facebook
twitter
rss
account
search
search
 

Spending more on Medicare benefits seen

May 31, 2011 at 2:00 AM   |   Comments

WASHINGTON, May 31 (UPI) -- Reductions in U.S. Medicare spending in a geographic area or nationally could have harmful effects on beneficiaries' health, researchers say.

Jack Hadley, senior health services researcher at the George Mason University, and Urban Institute colleagues Timothy Waidmann, Stephen Zuckerman and Robert Berenson say greater spending on medical services means better overall health for Medicare participants.

Hadley says previous research showed Medicare spending varied greatly by geographic area, with little benefit to those who live in the higher-price areas. As a result, policymakers have considered limiting Medicare payments in high-cost areas.

The study, published in the journal Health Services Research, found spending more on Medicare medical expenses resulted in greater survival and a better overall health score -- using an index that measures perceived health and activity limitations.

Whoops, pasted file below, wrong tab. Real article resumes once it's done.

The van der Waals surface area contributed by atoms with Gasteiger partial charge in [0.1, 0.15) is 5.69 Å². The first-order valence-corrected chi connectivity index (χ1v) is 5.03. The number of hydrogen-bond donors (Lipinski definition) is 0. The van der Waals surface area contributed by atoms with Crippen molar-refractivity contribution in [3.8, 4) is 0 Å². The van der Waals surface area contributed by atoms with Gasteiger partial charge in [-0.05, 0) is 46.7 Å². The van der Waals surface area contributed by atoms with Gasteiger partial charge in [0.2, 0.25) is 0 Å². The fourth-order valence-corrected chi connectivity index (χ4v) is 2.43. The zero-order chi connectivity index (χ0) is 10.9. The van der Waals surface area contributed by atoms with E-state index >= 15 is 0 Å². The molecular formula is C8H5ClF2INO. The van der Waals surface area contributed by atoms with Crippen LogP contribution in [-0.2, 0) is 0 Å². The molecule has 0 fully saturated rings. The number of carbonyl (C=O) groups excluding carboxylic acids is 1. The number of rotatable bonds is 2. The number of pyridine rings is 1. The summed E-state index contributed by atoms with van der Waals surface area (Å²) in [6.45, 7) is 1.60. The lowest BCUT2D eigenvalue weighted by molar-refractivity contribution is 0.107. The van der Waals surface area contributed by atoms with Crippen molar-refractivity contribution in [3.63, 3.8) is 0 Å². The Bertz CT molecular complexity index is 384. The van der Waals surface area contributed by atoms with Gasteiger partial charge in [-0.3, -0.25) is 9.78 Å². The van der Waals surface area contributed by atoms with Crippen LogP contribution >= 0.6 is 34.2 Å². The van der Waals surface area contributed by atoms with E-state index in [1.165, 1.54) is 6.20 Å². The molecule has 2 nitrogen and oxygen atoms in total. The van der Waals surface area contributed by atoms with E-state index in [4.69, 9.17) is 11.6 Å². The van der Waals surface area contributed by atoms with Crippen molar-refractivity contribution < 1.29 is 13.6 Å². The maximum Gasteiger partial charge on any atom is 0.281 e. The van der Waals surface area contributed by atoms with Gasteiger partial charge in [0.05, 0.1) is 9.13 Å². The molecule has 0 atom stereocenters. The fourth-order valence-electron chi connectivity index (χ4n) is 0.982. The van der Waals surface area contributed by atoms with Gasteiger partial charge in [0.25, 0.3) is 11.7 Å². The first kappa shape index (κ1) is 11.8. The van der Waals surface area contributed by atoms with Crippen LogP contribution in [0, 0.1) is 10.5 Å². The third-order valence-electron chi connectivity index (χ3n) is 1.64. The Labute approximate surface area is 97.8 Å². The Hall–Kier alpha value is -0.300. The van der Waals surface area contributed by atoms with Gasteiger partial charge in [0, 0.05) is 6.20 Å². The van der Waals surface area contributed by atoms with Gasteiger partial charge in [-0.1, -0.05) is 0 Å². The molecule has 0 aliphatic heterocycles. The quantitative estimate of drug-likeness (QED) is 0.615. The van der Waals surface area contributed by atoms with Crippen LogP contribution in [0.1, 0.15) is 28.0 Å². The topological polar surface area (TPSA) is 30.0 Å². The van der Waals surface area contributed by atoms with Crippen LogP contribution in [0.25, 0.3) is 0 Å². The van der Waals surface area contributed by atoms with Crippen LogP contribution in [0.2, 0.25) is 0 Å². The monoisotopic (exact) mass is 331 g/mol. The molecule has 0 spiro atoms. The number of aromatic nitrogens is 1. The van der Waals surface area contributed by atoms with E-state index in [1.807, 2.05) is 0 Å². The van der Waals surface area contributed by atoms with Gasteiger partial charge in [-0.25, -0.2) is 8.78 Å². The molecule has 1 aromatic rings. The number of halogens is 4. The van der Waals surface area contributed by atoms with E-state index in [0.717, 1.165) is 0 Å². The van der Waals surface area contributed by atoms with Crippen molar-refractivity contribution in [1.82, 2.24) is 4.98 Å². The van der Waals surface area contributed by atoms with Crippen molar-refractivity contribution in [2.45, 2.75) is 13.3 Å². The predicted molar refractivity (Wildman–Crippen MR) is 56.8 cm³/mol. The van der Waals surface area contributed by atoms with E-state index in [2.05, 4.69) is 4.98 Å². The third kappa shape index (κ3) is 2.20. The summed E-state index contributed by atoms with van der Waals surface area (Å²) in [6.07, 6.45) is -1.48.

The researchers used data from the Medicare Current Beneficiary Survey, which collects extensive information from Medicare participants over a three-year period.

"The surveys provide much richer information about the person's health condition than one can typically get from insurance claims data (used in the earlier research)," Hadley says in a statement.

The older research didn't look at individuals and the amount of medical care, Hadley says.

The statistical analysis indicates the individuals' health did vary with their medical care spending, Hadley says.

© 2011 United Press International, Inc. All Rights Reserved. Any reproduction, republication, redistribution and/or modification of any UPI content is expressly prohibited without UPI's prior written consent.
Recommended UPI Stories
Featured UPI Collection
trending
2014: The Year in Music [PHOTOS]

2014: The Year in Music [PHOTOS]

Most Popular
1
Daughters more likely than sons to care for elder parents
2
India asks Pepsi to cut down on sugar in its soft drinks
3
Child vaccination rates are high, CDC says
4
Yoga guru BKS Iyengar dies at 95
5
NIH to test safety of Ebola vaccine candidate
Trending News
Video
x
Feedback